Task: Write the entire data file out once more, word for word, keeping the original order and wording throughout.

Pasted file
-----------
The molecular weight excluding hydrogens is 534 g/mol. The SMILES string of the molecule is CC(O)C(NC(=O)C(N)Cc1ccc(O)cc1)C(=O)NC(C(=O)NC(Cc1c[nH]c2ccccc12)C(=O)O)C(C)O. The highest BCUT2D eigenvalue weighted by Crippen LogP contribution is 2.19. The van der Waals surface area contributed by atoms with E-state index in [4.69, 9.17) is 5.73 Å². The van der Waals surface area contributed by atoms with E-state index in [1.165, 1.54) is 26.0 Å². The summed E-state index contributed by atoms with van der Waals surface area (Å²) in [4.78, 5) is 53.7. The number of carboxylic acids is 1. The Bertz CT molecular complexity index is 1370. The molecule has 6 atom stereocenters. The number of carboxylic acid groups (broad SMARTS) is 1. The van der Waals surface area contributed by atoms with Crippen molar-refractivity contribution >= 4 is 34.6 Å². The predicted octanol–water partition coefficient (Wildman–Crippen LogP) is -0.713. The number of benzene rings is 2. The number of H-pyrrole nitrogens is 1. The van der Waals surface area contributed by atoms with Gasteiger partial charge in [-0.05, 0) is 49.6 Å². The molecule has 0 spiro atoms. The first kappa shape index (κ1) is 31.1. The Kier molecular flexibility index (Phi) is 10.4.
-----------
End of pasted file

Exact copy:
The molecular weight excluding hydrogens is 534 g/mol. The SMILES string of the molecule is CC(O)C(NC(=O)C(N)Cc1ccc(O)cc1)C(=O)NC(C(=O)NC(Cc1c[nH]c2ccccc12)C(=O)O)C(C)O. The highest BCUT2D eigenvalue weighted by Crippen LogP contribution is 2.19. The van der Waals surface area contributed by atoms with E-state index in [4.69, 9.17) is 5.73 Å². The van der Waals surface area contributed by atoms with E-state index in [1.165, 1.54) is 26.0 Å². The summed E-state index contributed by atoms with van der Waals surface area (Å²) in [4.78, 5) is 53.7. The number of carboxylic acids is 1. The Bertz CT molecular complexity index is 1370. The molecule has 6 atom stereocenters. The number of carboxylic acid groups (broad SMARTS) is 1. The van der Waals surface area contributed by atoms with Crippen molar-refractivity contribution >= 4 is 34.6 Å². The predicted octanol–water partition coefficient (Wildman–Crippen LogP) is -0.713. The number of benzene rings is 2. The number of H-pyrrole nitrogens is 1. The van der Waals surface area contributed by atoms with Gasteiger partial charge in [-0.05, 0) is 49.6 Å². The molecule has 0 spiro atoms. The first kappa shape index (κ1) is 31.1. The Kier molecular flexibility index (Phi) is 10.4.